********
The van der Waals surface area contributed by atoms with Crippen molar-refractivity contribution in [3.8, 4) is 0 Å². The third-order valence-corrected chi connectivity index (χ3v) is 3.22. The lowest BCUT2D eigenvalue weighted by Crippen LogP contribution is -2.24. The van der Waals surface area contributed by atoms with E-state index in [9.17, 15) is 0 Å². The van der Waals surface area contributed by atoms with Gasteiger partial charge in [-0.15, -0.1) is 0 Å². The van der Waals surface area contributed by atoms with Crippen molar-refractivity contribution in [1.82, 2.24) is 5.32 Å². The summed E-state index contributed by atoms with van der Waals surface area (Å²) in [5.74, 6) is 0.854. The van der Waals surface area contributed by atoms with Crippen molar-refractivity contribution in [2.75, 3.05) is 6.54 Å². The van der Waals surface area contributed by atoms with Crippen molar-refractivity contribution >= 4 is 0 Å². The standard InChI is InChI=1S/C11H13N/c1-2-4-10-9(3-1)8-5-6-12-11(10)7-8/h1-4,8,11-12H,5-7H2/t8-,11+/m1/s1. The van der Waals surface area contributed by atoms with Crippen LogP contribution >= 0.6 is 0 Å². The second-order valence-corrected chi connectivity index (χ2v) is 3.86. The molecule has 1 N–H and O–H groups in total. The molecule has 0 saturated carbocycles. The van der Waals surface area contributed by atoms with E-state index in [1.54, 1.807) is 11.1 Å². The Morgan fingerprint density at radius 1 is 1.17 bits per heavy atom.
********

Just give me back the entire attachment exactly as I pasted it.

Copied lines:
The van der Waals surface area contributed by atoms with Crippen molar-refractivity contribution in [3.8, 4) is 0 Å². The third-order valence-corrected chi connectivity index (χ3v) is 3.22. The lowest BCUT2D eigenvalue weighted by Crippen LogP contribution is -2.24. The van der Waals surface area contributed by atoms with E-state index in [9.17, 15) is 0 Å². The van der Waals surface area contributed by atoms with Gasteiger partial charge in [-0.15, -0.1) is 0 Å². The van der Waals surface area contributed by atoms with Crippen molar-refractivity contribution in [1.82, 2.24) is 5.32 Å². The summed E-state index contributed by atoms with van der Waals surface area (Å²) in [5.74, 6) is 0.854. The van der Waals surface area contributed by atoms with Crippen molar-refractivity contribution in [2.75, 3.05) is 6.54 Å². The van der Waals surface area contributed by atoms with Crippen molar-refractivity contribution >= 4 is 0 Å². The standard InChI is InChI=1S/C11H13N/c1-2-4-10-9(3-1)8-5-6-12-11(10)7-8/h1-4,8,11-12H,5-7H2/t8-,11+/m1/s1. The van der Waals surface area contributed by atoms with Crippen LogP contribution >= 0.6 is 0 Å². The second-order valence-corrected chi connectivity index (χ2v) is 3.86. The molecule has 1 N–H and O–H groups in total. The molecule has 0 saturated carbocycles. The van der Waals surface area contributed by atoms with E-state index in [1.54, 1.807) is 11.1 Å². The Morgan fingerprint density at radius 1 is 1.17 bits per heavy atom.